Most of us relish the vicarious thrill of a no holds barred nailbiter – the edge-of-the-seat heart-stoppers that sport’s best and most competitive players deliver in spades. Be it Wimbledon, the Open, the Ashes, the Tour de France or the whole bang shoot, spectators on the ground and watching on the box will be hooked in to rivers of athletic adrenaline.
Watching world-class play – the stars make it look easy, exciting, sexy – may spur some of us into giving this sporty thing a go, which is great as long as we don’t expect too much of ourselves at the start; set ourselves up for disappointment and there’s a good chance we’ll soon throw in the towel. Equally, watching athletes perform at the top of their game can serve as disheartening confirmation that we’re destined to remain forever seated in front of that TV or behind that desk – we’re just not cut out to move. But this is not so…
Can’t hit a ball? Can’t ride a bike? Doesn’t matter, no-one need sit on the sidelines. An active lifestyle brings immediate and long-term benefits, from improved resistance to injury and disease to quicker, clearer thinking and more positive self-esteem. Life is not a spectator sport, and neither does it have to be a competition – it’s the taking part in a healthy lifestyle that counts…
Anyone for cardio tennis?
Though many Wimbledon fans will play tennis, the vast majority will not be blessed with a 130-mph serve. To try cardio tennis you don’t even need to be able to hit a ball.
Brainchild of the Lawn Tennis Association (LTA), cardio tennis is the very thing for anyone, regardless of age or ability, who might like to use tennis as a fitness workout. One-hour, group fitness classes take place on court and fun and sociability are the name of the game.
The workout drills are designed to tone all the key muscle groups and you can expect to burn up to 600 calories per session. Each class is led by an instructor who takes the group though a 40-minute full body workout, book ended by a warm-up and cool-down period.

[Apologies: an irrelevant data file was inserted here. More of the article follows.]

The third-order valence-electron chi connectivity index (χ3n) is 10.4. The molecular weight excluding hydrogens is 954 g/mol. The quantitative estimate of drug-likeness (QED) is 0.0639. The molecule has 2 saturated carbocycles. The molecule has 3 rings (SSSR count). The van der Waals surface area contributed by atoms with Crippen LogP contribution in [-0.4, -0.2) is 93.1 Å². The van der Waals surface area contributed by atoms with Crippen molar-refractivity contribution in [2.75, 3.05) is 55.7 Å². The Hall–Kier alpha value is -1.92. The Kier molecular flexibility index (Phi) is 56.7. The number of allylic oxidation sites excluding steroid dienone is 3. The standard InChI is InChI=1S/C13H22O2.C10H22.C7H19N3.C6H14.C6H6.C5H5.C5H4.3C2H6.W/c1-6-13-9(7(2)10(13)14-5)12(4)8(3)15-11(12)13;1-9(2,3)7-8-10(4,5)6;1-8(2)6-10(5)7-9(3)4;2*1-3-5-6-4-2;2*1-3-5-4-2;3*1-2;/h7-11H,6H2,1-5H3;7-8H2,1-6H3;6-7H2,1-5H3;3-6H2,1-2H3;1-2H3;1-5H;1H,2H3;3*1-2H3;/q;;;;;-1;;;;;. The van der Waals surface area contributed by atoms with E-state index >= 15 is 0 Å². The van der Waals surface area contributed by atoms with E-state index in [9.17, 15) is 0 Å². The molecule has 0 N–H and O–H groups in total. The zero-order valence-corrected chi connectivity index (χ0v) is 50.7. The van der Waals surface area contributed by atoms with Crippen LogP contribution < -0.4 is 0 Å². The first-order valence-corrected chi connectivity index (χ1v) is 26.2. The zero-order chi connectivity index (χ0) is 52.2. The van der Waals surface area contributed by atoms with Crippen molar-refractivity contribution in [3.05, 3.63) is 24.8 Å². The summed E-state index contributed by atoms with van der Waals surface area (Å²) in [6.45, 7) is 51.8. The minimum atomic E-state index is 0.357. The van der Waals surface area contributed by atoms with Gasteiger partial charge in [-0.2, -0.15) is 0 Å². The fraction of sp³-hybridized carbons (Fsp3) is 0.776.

For example, a typical class might begin with dynamic stretches and drills to warm up the body and focus the mind. The cardio workout comprises two sections: the aerobic part mixes hitting a range of tennis shots with various fitness activities; the tennis part comprises a series of fun, group games (no-one ever plays one-on-one) putting the shots into practice. Classes end with a recover and stretch cool-down.
In England alone around 445,000 adults play tennis every week and the LTA hopes that the duel appeal of cardio fitness and tennis will entice many more people to pick up a racket: beginners can learn the shots, existing players can raise their game and everyone can improve their fitness in an enjoyable, non-threatening group situation.
In praise of golf
These days, golf’s big-hitters work out rigorously. While we don’t perhaps naturally associate golf with athleticism, today’s champions train hard: flexibility, coordination, strength, balance and concentration underpin every winning stroke. Such qualities underpin a healthy lifestyle, too.
As any golfer knows, playing eighteen holes (or even nine) is physically demanding. A 2009 study by Neil Wolkodoff, director of the Rose Centre for Health and Sports Sciences in Denver, Colorado, concluded that golfers who walk 36 holes a week will burn around 2,900 calories. There is evidence to suggest that people who burn 2,500 calories a week lower their risk of heart disease, diabetes and cancer. Walk just nine holes carrying clubs or pulling a golf trolley and we can burn around 700 calories, even riding a buggy between playing holes burns around 400.
Good muscle tone, not bulk, is key to good golf and loosening up with some stretches before taking the first swing cuts the risk of muscle injury. The hunched stance over the ball alongside that rapid torso-twist and the muscle power employed in the swing and follow-through puts strain on neck, shoulder and lower back muscles; hamstring strain, too, is not uncommon.